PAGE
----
There’s been a lot of attention the past week on how schools, teachers, and students are handling the results of the presidential election. But on that topic, no one has gotten as much attention as Philadelphia third-grade teacher Jasmyn Wright.
Last Wednesday, Wright filmed her students reciting a self-affirmation mantra they repeat every day before class. She posted it shortly thereafter on Facebook, where it has since racked up millions of views.
In a call-and-response pattern, Wright asks her students a series of questions, to which they respond emphatically:
“I’m gonna push through!”
Then Wright rattles off a list of prominent thinkers and political activists, to which the students say: “He pushed through” or “She pushed through.”
Underneath the short video, Wright posted a caption:
“Teaching my 3rd grade black and brown babies to #PushThrough today. Due to unwelcoming, unsettling, and uncomfortable election results, this was our lesson for the day.”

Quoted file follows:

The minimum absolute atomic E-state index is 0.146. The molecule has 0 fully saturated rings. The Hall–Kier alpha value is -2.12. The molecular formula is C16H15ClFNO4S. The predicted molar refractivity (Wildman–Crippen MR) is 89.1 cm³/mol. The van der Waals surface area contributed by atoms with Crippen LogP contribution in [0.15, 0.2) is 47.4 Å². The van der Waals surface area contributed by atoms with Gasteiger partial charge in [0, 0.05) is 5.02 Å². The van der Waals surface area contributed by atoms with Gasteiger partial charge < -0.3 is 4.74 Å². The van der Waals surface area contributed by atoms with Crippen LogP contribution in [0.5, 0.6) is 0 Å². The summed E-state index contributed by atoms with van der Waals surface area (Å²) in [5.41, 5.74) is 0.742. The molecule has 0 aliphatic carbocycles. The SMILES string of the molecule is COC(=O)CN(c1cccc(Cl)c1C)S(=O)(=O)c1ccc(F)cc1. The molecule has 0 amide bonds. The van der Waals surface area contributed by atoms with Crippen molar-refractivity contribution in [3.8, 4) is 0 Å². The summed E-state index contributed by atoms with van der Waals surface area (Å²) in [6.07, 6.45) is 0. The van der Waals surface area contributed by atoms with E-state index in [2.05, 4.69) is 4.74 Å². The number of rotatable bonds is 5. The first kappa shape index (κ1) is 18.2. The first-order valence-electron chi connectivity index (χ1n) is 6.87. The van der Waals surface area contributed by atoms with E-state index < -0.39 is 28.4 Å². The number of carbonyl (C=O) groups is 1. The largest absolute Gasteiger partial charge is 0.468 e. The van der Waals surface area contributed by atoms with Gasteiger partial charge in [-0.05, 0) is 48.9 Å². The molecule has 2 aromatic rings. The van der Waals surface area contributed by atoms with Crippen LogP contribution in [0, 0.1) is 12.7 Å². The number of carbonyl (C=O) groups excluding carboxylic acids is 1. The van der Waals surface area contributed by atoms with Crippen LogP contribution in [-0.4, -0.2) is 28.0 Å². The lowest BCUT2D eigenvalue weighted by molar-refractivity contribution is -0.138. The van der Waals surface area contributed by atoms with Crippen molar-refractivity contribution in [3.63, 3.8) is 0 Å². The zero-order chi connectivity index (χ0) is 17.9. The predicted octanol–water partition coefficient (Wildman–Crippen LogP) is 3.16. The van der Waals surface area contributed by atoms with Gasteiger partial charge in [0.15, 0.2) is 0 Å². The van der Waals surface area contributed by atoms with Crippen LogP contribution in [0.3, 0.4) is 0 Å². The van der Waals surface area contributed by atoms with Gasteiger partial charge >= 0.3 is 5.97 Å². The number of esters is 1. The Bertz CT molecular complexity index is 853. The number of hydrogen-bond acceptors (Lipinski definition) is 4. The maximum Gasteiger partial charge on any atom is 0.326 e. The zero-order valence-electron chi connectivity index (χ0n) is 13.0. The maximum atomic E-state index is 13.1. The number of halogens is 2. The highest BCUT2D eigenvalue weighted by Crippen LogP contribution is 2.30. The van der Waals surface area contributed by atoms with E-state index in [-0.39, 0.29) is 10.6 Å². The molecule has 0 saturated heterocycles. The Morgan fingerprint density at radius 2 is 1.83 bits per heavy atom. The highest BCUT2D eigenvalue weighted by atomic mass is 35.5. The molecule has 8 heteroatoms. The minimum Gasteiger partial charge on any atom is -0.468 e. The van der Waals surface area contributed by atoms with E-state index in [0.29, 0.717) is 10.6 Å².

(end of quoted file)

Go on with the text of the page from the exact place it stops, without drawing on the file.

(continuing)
Wright teaches at the Douglass Campaus of the Mastery Charter Schools network. The school, located just west of Temple University in North Philadelphia, is 94.2 percent black.
Wright said the post wasn’t supposed to be political. She knew, however, that her students were feeling a bit uneasy at the end of such a contentious campaign. She wanted to reassure them and refocus them.
“These children live in the same world we do,” she said. “They watch the same TV shows we do. They watch the same news channels we do.”
Wright believes the video has caught fire because so many are seeking affirmation in this uncertain, post-election period.
“People have their own connection and their own personal experiences with pushing through,” she said.
So far Wright has received over 400 messages from around the world, many with folks sharing their own stories of perseverance, she said.
Wright made up the chant about a month ago and says it was inspired by interactions she’s had with her students. She cites, for instance, the student who told her black people couldn’t own fancy cars. It convinced her that the students at Douglass — 85 percent of whom live in poverty — needed a daily reminder of their worth.
“I just went home one night and said, ‘I’m going to teach my children to push through,’” she said.